How Family History Affects Prostate Cancer Risk

It has long been known that men with a family history of prostate cancer are at higher risk of getting it themselves. Now researchers from Sweden have calculated just how much having a brother or father with prostate cancer – or both – raises the risk. They also figured out how likely it is that a man with a family history will get a mild or aggressive (fast-growing) type of the disease. The authors suggest their findings can be useful in counseling men who have prostate cancer in the family.

Having more information about the risks of getting an aggressive type of prostate cancer can help men make their own personal decision about testing and treatment.

It seems like it would make sense for everyone to get checked to find out if they have cancer. But screening isn’t perfect. Sometimes screening misses cancer, and sometimes it finds something suspicious that turns out to be harmless. Also, there aren’t reliable tests yet to tell the difference between prostate cancer that’s going to grow so slowly it will never cause a man any problems, and dangerous cancer that will grow quickly. Treatments for prostate cancer can have urinary, bowel, and sexual side effects that may seriously affect a man’s quality of life.

The American Cancer Society recommends that men with a family history of prostate cancer should talk to their doctor at age 40 or 45 about the pros and cons of prostate cancer testing. Because African American men are at higher risk for the disease, they should also have this talk – whether they have a family history or not. Everyone else should begin talking to their doctor about testing at age 50.

Brothers and fathers

The researchers looked at medical records of 52,000 men in Sweden with brothers and fathers who had prostate cancer. They found:

  • Men with a brother who had prostate cancer had twice as high a risk of being diagnosed as the general population. They had about a 30% risk of being diagnosed before age 75, compared with about 13% among men with no family history.
  • Men with a brother who had prostate cancer had about a 9% risk of getting an aggressive type of prostate cancer by age 75, compared with about 5% among other men.
  • Men with both a brother and father with prostate cancer had about 3 times the risk of being diagnosed as the general population. They had about a 48% chance of getting any type of prostate cancer, compared with about 13% among other men.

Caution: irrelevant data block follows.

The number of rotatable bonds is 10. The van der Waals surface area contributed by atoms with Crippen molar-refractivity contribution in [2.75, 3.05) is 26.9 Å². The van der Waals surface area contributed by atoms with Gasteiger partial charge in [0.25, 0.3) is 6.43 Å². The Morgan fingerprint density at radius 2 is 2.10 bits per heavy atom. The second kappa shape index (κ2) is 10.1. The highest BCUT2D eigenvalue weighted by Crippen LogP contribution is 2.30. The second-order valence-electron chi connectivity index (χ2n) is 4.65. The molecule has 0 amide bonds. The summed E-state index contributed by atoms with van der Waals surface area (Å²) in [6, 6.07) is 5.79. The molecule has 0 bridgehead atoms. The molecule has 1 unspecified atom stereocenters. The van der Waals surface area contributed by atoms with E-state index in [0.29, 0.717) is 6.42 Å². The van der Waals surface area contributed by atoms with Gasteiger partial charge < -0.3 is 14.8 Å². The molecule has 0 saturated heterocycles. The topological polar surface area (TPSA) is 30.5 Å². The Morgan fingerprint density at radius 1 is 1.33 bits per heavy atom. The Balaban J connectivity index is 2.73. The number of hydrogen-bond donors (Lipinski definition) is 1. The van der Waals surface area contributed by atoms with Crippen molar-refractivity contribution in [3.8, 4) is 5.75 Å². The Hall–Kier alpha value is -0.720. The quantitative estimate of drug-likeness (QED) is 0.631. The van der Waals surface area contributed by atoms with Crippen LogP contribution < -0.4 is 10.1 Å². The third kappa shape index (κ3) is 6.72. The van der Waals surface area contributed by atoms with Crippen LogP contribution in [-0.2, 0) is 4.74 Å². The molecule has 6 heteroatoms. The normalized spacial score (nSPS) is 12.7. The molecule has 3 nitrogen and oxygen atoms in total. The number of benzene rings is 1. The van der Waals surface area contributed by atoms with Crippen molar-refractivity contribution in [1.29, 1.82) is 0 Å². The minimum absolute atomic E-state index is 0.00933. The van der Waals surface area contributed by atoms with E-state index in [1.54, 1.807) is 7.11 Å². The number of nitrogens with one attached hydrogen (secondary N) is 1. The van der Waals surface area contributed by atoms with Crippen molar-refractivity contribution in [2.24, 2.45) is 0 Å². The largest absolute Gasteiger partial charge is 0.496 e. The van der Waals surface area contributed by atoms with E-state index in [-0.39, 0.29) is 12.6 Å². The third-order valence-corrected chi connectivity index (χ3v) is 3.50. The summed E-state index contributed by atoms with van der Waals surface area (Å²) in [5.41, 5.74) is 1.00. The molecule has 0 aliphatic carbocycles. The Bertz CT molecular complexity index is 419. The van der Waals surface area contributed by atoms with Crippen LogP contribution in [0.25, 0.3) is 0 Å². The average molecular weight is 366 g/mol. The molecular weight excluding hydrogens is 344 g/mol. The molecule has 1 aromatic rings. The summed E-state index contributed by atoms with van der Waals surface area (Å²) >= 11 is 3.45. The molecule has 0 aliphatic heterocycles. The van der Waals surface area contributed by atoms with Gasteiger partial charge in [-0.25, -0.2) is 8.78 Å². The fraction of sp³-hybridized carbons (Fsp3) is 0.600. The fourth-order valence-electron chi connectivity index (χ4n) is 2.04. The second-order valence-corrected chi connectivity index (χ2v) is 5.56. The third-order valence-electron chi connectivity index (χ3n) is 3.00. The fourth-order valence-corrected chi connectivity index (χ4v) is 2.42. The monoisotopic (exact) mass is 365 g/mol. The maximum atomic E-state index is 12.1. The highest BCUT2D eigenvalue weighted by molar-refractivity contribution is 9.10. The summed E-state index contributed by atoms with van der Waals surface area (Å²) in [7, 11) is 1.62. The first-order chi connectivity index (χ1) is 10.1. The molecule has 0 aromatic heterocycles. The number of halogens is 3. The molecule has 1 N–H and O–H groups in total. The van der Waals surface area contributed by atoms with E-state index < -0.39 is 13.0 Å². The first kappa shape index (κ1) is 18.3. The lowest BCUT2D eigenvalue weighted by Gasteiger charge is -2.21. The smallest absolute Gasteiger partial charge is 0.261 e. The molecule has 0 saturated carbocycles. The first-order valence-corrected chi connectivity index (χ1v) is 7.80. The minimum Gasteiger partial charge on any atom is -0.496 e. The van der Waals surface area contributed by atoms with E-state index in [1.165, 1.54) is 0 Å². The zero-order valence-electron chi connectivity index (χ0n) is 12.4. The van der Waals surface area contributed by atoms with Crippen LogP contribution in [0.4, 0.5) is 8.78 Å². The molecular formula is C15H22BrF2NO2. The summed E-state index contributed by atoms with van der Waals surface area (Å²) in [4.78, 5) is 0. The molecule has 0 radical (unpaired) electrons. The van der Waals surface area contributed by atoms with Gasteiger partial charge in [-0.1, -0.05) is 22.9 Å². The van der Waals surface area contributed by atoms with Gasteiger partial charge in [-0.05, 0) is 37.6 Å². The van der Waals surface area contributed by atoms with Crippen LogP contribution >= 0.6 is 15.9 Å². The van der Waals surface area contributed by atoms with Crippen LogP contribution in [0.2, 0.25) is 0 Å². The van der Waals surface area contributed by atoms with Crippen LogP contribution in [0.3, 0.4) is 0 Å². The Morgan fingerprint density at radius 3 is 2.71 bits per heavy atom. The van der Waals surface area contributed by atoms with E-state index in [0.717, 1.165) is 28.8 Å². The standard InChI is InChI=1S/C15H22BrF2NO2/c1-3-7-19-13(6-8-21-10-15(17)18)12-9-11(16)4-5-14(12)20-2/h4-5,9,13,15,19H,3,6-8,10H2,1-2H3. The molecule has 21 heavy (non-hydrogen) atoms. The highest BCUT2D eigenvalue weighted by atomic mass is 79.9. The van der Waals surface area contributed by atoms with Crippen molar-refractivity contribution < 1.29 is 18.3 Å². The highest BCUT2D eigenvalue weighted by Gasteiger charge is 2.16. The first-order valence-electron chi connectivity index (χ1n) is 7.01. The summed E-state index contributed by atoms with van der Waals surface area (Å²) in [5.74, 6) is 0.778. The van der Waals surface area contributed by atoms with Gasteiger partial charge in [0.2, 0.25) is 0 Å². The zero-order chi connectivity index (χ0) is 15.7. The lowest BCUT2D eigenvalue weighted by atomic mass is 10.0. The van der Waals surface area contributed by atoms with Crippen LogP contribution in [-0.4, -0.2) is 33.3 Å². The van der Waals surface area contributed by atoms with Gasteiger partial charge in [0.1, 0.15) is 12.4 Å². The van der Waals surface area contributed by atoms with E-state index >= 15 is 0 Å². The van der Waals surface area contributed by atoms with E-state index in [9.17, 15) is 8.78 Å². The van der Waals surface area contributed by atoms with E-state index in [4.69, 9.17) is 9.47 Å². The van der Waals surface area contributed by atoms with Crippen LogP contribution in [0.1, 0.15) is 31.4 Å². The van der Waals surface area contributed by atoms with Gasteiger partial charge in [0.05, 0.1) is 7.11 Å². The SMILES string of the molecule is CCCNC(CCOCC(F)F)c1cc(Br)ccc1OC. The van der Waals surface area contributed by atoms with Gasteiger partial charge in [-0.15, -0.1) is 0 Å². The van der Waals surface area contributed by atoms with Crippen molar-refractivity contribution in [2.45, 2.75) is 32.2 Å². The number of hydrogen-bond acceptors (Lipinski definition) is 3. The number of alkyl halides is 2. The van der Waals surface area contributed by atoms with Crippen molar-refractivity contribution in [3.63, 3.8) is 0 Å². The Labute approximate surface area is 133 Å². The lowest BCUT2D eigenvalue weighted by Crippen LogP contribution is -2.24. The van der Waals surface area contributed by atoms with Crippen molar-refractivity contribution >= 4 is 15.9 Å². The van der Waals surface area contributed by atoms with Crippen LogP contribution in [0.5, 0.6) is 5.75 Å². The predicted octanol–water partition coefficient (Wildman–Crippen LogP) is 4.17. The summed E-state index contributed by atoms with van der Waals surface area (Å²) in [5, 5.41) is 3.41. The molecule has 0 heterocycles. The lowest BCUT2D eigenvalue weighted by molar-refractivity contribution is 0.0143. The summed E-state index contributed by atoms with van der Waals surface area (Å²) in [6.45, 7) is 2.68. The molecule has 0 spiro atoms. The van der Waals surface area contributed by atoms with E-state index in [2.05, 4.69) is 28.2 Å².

• Men with both a brother and father with prostate cancer had about a 14% chance of getting an aggressive type of prostate cancer by age 75, compared with about 5% among other men.

The researchers found that while the number of close relatives with prostate cancer affected the risk, the type of prostate cancer in the family did not have a strong effect on risk. For example, the risk of an aggressive prostate cancer was just as high in men whose brothers had the mildest form of prostate cancer as those whose brothers had an aggressive type.

While the results of study might provide men with better estimates of their risk when deciding whether to be tested, one note of caution is that the study looked only at men in Sweden. While the results might be similar in other parts of the world where prostate cancer screening rates are fairly high and where people come from similar genetic backgrounds, such as in other parts of northern Europe and North America, it is not clear how well these results would apply among people with different genetic makeups, such as African Americans.

The study was published online July 10, 2016 in the Journal of the National Cancer Institute.

The American Cancer Society medical and editorial content team
Our team is made up of doctors and master’s-prepared nurses with deep knowledge of cancer care as well as journalists, editors, and translators with extensive experience in medical writing.

Family History and Probability of Prostate Cancer, Differentiated by Risk Category: A Nationwide Population-Based Study. Published online July 10, 2016 in the Journal of the National Cancer Institute. First author, Ola Bratt, MD, PhD, Karolinska Institute, Stockholm, Sweden.


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